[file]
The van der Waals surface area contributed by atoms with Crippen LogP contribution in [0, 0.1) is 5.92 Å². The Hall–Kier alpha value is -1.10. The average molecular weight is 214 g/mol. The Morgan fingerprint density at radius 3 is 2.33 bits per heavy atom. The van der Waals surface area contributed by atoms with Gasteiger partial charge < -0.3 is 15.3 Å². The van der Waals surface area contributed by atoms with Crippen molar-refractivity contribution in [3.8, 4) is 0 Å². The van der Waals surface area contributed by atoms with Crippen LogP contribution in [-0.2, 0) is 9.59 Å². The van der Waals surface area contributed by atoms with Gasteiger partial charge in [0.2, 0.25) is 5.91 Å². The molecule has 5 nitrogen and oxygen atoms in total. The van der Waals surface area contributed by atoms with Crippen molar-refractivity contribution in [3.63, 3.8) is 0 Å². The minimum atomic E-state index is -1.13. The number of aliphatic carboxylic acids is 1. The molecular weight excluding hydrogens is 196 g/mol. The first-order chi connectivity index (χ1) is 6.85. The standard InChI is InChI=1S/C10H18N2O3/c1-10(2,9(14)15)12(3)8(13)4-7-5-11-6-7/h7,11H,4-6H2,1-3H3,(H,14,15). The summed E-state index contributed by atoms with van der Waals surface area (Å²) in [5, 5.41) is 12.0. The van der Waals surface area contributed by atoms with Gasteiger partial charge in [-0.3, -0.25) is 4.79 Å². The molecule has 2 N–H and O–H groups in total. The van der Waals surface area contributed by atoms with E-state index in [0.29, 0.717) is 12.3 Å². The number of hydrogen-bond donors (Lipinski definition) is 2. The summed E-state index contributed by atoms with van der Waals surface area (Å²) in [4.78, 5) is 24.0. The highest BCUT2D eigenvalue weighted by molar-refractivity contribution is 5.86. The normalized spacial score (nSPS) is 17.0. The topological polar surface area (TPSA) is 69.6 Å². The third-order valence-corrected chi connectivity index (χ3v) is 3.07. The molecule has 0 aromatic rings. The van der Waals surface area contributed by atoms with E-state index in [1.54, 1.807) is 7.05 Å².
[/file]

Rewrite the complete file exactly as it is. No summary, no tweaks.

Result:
The van der Waals surface area contributed by atoms with Crippen LogP contribution in [0, 0.1) is 5.92 Å². The Hall–Kier alpha value is -1.10. The average molecular weight is 214 g/mol. The Morgan fingerprint density at radius 3 is 2.33 bits per heavy atom. The van der Waals surface area contributed by atoms with Gasteiger partial charge < -0.3 is 15.3 Å². The van der Waals surface area contributed by atoms with Crippen molar-refractivity contribution in [3.8, 4) is 0 Å². The van der Waals surface area contributed by atoms with Crippen LogP contribution in [-0.2, 0) is 9.59 Å². The van der Waals surface area contributed by atoms with Gasteiger partial charge in [0.2, 0.25) is 5.91 Å². The molecule has 5 nitrogen and oxygen atoms in total. The van der Waals surface area contributed by atoms with Crippen molar-refractivity contribution in [3.63, 3.8) is 0 Å². The minimum atomic E-state index is -1.13. The number of aliphatic carboxylic acids is 1. The molecular weight excluding hydrogens is 196 g/mol. The first-order chi connectivity index (χ1) is 6.85. The standard InChI is InChI=1S/C10H18N2O3/c1-10(2,9(14)15)12(3)8(13)4-7-5-11-6-7/h7,11H,4-6H2,1-3H3,(H,14,15). The summed E-state index contributed by atoms with van der Waals surface area (Å²) in [5, 5.41) is 12.0. The van der Waals surface area contributed by atoms with Gasteiger partial charge in [-0.3, -0.25) is 4.79 Å². The molecule has 2 N–H and O–H groups in total. The van der Waals surface area contributed by atoms with E-state index in [0.29, 0.717) is 12.3 Å². The number of hydrogen-bond donors (Lipinski definition) is 2. The summed E-state index contributed by atoms with van der Waals surface area (Å²) in [4.78, 5) is 24.0. The highest BCUT2D eigenvalue weighted by molar-refractivity contribution is 5.86. The normalized spacial score (nSPS) is 17.0. The topological polar surface area (TPSA) is 69.6 Å². The third-order valence-corrected chi connectivity index (χ3v) is 3.07. The molecule has 0 aromatic rings. The van der Waals surface area contributed by atoms with E-state index in [1.54, 1.807) is 7.05 Å².